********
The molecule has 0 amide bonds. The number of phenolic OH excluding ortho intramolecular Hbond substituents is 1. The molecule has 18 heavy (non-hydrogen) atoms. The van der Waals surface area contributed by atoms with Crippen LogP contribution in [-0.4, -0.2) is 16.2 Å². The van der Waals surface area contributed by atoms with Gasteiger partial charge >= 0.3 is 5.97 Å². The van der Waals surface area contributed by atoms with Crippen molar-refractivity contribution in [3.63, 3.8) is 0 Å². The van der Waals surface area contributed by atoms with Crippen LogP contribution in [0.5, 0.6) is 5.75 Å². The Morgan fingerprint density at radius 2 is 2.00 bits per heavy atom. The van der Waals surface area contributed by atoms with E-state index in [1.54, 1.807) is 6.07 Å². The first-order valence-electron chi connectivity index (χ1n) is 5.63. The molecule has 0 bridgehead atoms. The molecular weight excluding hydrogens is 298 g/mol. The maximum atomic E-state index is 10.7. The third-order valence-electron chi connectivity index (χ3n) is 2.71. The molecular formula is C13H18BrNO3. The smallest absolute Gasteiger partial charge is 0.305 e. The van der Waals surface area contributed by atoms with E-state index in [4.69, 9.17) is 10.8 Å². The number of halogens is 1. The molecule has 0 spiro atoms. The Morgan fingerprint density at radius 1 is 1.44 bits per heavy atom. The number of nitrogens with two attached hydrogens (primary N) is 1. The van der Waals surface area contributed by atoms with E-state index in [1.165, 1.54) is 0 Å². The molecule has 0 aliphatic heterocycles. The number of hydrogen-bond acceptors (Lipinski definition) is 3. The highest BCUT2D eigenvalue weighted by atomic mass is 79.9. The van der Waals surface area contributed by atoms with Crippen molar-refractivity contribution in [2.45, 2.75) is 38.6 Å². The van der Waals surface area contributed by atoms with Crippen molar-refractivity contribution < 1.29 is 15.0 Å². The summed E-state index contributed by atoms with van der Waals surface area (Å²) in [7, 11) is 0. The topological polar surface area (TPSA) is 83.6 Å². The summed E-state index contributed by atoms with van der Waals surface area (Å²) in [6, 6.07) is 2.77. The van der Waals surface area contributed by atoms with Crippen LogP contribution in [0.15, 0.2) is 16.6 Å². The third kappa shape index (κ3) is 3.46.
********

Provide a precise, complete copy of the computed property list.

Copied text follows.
The molecule has 0 amide bonds. The number of phenolic OH excluding ortho intramolecular Hbond substituents is 1. The molecule has 18 heavy (non-hydrogen) atoms. The van der Waals surface area contributed by atoms with Crippen LogP contribution in [-0.4, -0.2) is 16.2 Å². The van der Waals surface area contributed by atoms with Gasteiger partial charge >= 0.3 is 5.97 Å². The van der Waals surface area contributed by atoms with Crippen molar-refractivity contribution in [3.63, 3.8) is 0 Å². The van der Waals surface area contributed by atoms with Crippen LogP contribution in [0.5, 0.6) is 5.75 Å². The Morgan fingerprint density at radius 2 is 2.00 bits per heavy atom. The van der Waals surface area contributed by atoms with E-state index in [1.54, 1.807) is 6.07 Å². The first-order valence-electron chi connectivity index (χ1n) is 5.63. The molecule has 0 bridgehead atoms. The molecular weight excluding hydrogens is 298 g/mol. The maximum atomic E-state index is 10.7. The third-order valence-electron chi connectivity index (χ3n) is 2.71. The molecular formula is C13H18BrNO3. The smallest absolute Gasteiger partial charge is 0.305 e. The van der Waals surface area contributed by atoms with E-state index in [4.69, 9.17) is 10.8 Å². The number of halogens is 1. The molecule has 0 spiro atoms. The Morgan fingerprint density at radius 1 is 1.44 bits per heavy atom. The number of nitrogens with two attached hydrogens (primary N) is 1. The van der Waals surface area contributed by atoms with E-state index in [1.165, 1.54) is 0 Å². The molecule has 0 aliphatic heterocycles. The number of hydrogen-bond acceptors (Lipinski definition) is 3. The highest BCUT2D eigenvalue weighted by atomic mass is 79.9. The van der Waals surface area contributed by atoms with Crippen molar-refractivity contribution in [2.45, 2.75) is 38.6 Å². The van der Waals surface area contributed by atoms with Crippen molar-refractivity contribution < 1.29 is 15.0 Å². The summed E-state index contributed by atoms with van der Waals surface area (Å²) in [7, 11) is 0. The topological polar surface area (TPSA) is 83.6 Å². The summed E-state index contributed by atoms with van der Waals surface area (Å²) in [6, 6.07) is 2.77. The van der Waals surface area contributed by atoms with Crippen LogP contribution in [0.15, 0.2) is 16.6 Å². The third kappa shape index (κ3) is 3.46.